The manuscript preprocessing method presented in this paper included methods for image binarization, noise reduction, and character segmentation in the manuscript, without removing important and main information of images of the character in the manuscript. Preprocessing products which were character images could be processed further for manuscript transliteration. The results of transliteration test of character images produced in preprocessing stage on manuscript PB.A57, with confidence level 95%, could be concluded as percentage of success of transliteration would not be less than 73.51%, for percentage of success of preprocessing in the range of 85.9% to 94.82%. Correlation level between preprocessing success and transliteration success was 77.77%, showing that manuscript transliteration success was directly related to manuscript preprocessing success. This preprocessing method still can be developed to help manuscript transliteration process which in reality often faces damages, for example unclear paper color, unclear writing on manuscripts, parts of manuscripts eaten by termites, and parts of manuscripts missing because they’re ripped.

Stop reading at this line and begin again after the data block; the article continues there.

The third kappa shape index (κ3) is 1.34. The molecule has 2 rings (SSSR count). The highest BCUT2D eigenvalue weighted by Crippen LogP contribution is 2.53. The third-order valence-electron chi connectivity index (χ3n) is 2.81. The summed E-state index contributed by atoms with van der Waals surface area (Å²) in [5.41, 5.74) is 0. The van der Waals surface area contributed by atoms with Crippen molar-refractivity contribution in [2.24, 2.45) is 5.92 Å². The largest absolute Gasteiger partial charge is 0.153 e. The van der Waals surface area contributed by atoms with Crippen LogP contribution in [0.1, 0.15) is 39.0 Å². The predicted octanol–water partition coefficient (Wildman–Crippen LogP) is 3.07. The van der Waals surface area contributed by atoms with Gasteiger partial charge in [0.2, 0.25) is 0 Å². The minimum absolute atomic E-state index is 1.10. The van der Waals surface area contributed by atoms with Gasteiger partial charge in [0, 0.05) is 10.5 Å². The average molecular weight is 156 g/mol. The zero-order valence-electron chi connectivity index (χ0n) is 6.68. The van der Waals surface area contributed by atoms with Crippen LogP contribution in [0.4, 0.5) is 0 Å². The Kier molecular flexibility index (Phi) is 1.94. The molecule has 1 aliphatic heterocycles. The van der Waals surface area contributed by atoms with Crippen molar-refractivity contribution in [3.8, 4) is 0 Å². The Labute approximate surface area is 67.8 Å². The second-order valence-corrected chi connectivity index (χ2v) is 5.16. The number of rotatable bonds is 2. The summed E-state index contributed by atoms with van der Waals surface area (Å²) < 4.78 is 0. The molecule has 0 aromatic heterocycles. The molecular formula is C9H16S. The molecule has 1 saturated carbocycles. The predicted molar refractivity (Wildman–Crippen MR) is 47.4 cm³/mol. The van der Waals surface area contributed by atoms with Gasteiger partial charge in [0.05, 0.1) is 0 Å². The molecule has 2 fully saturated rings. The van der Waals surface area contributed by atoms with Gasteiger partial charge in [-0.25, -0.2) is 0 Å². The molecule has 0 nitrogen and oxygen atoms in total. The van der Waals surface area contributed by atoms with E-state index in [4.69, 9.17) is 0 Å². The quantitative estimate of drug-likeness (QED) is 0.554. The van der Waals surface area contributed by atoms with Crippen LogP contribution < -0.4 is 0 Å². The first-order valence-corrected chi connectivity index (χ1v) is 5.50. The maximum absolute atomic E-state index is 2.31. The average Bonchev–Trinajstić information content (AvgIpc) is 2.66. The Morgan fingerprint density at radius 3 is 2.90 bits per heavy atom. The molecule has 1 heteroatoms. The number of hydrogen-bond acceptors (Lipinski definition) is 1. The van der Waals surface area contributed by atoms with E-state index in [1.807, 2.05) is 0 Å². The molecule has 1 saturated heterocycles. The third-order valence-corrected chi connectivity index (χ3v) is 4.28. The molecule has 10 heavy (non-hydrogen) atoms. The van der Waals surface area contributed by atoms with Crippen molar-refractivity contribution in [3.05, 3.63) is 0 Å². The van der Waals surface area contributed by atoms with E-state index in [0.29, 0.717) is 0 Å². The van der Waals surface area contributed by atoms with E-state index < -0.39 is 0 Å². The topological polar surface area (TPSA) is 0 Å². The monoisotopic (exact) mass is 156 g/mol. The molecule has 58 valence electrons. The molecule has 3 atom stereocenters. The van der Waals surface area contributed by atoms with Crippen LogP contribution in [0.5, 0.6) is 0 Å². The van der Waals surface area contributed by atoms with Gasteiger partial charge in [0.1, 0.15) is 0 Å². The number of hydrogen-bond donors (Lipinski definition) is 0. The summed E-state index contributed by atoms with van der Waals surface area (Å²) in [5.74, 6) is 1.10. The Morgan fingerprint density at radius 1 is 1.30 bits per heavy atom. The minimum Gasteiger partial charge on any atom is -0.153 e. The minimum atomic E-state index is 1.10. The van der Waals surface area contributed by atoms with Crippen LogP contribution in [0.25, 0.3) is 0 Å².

The authors would like to acknowledge the Indonesian Directorate General of Higher Education (DIKTI) and Fund Management Institution of Education (LPDP) from Ministry of Finance Republic Indonesia for supporting this research.